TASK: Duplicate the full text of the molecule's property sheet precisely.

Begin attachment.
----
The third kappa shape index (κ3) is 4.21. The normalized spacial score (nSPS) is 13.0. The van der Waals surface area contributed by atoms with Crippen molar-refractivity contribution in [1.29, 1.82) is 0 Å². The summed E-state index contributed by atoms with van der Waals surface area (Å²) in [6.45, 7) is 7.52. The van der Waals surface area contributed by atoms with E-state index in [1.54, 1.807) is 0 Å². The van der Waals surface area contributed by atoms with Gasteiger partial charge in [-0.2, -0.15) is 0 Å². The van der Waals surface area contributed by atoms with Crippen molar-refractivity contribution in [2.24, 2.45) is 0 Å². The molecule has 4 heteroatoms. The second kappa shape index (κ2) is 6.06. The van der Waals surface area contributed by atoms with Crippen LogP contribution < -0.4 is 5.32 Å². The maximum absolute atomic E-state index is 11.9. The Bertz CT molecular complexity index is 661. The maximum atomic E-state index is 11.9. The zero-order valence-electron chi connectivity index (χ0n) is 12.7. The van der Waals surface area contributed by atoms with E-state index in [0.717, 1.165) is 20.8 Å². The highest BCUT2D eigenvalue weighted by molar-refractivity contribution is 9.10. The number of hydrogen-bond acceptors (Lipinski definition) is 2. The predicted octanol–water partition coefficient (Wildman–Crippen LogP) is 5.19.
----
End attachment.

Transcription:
The third kappa shape index (κ3) is 4.21. The normalized spacial score (nSPS) is 13.0. The van der Waals surface area contributed by atoms with Crippen molar-refractivity contribution in [1.29, 1.82) is 0 Å². The summed E-state index contributed by atoms with van der Waals surface area (Å²) in [6.45, 7) is 7.52. The van der Waals surface area contributed by atoms with E-state index in [1.54, 1.807) is 0 Å². The van der Waals surface area contributed by atoms with Gasteiger partial charge in [-0.2, -0.15) is 0 Å². The van der Waals surface area contributed by atoms with Crippen molar-refractivity contribution in [2.24, 2.45) is 0 Å². The molecule has 4 heteroatoms. The second kappa shape index (κ2) is 6.06. The van der Waals surface area contributed by atoms with Crippen LogP contribution < -0.4 is 5.32 Å². The maximum absolute atomic E-state index is 11.9. The Bertz CT molecular complexity index is 661. The maximum atomic E-state index is 11.9. The zero-order valence-electron chi connectivity index (χ0n) is 12.7. The van der Waals surface area contributed by atoms with E-state index in [0.717, 1.165) is 20.8 Å². The highest BCUT2D eigenvalue weighted by molar-refractivity contribution is 9.10. The number of hydrogen-bond acceptors (Lipinski definition) is 2. The predicted octanol–water partition coefficient (Wildman–Crippen LogP) is 5.19.